BY AURELIA MITCHELL DURANT Globalization has become a reality for the planet. The very loose and fluid definition of globalization is summed in an often-quoted quote by former Secretary-General of...
Originally posted 2014-09-09 11:00:44.
By Breanna Pendilton | amdlawgroup.com
Last month, small Atlanta-based shoe designer, Antonio Brown, sued big time company, Louis Vuitton, for trademark infringement. Since the earlier months of 2013, Brown’s sneaker collection has been known for its distinctive metal plate placed across the toe box of its shoes. In February of this year, Louis Vuitton’s new “On the Road” collection made its debut with an all too familiar metal plate, placed right across the toe of the shoe.
Brown says that he has always admired the Louis Vuitton brand and that some of their own collections have inspired him as well. (We can see this though Brown’s use of the brand name “LVL XIII” which is very similar to the “LV”, which Louis Vuitton uses). Brown argues, however, that releasing their new collection into the market was detrimental to his brand through lost sales and confusion in the market place.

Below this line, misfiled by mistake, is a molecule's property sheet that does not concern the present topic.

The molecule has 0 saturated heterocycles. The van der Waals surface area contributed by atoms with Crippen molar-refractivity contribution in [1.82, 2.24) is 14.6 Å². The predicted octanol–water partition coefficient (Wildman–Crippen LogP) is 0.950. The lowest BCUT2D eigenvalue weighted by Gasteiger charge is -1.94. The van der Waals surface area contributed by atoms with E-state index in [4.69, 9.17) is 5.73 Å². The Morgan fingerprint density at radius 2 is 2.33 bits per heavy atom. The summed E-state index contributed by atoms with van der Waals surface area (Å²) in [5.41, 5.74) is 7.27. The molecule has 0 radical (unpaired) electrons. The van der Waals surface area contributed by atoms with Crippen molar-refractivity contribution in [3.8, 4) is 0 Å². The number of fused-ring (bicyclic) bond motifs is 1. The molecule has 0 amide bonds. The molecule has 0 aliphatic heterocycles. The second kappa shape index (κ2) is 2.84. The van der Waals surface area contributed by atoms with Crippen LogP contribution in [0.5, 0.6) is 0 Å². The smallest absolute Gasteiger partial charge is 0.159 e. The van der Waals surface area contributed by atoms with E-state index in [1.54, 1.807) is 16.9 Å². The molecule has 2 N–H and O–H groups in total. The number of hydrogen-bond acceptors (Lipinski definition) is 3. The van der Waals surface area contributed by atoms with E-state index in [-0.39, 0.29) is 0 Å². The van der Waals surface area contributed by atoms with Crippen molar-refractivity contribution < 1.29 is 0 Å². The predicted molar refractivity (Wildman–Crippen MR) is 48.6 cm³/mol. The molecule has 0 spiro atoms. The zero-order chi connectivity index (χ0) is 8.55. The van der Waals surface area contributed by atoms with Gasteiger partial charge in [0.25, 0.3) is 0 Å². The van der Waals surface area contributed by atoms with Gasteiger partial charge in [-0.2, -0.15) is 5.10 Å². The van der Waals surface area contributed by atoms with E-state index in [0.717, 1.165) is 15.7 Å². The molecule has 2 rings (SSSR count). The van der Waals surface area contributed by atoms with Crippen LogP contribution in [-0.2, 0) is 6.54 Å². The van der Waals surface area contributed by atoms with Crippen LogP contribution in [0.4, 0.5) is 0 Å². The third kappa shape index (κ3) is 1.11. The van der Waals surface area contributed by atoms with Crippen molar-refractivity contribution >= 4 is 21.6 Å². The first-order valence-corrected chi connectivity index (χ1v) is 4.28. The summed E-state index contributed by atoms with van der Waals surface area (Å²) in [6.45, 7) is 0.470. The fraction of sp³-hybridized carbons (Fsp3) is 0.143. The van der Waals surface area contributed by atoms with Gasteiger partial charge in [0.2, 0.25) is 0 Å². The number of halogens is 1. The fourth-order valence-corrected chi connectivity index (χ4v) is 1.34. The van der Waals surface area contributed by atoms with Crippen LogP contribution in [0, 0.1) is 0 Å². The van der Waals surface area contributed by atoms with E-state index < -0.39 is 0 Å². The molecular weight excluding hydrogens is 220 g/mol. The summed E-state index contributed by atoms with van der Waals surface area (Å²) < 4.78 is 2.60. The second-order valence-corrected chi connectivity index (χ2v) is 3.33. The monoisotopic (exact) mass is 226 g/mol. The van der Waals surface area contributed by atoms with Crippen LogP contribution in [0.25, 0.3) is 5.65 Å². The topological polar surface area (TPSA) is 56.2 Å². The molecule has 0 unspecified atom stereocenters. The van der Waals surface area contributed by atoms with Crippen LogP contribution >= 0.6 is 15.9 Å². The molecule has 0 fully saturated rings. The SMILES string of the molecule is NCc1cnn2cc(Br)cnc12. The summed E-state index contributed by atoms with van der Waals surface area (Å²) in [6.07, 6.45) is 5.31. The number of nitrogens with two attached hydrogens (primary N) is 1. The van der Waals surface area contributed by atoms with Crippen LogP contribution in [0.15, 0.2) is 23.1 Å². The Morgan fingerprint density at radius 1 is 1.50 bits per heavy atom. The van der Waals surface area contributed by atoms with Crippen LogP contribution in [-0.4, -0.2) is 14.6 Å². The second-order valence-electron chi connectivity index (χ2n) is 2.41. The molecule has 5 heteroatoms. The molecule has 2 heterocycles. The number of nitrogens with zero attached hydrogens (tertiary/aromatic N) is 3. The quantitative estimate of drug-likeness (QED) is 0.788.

Trademark law not only protects the name of the brand, but the look of the brand as well when it serves as a source identifying function. Because trademark infringement turns on the likelihood of confusion, if Brown was the first person to use the metal plate, and if this is in fact how his customers identify his shoes from another, then Brown may have a case. Brown even said he had retail buyers and general customers asking him if he was collaborating with Louis Vuitton or if he had copied their shoes.
But according to Louis Vuitton, Brown has no case. After all, they are Louis Vuitton, right? Who is he? Well, he is Brown: a man whose high end sneakers retail for $500 to $1,200 a pair and who made almost $500,000 in sales in the first two months of business. (Which might not be hard to do when they cost that much!) He is also the man who, in fewer than two years, has had his shoes grace the feet of big time celebrities, like Chris Brown, Jason Derulo, and Tyson Beckford. This is the man who you just asked for an extension to file your answer, and who has granted that extension until September 22. Should Louis Vuitton be worried? Stay tuned!
AMD Law’s Tip of the Day: Even teachers can be put to the test!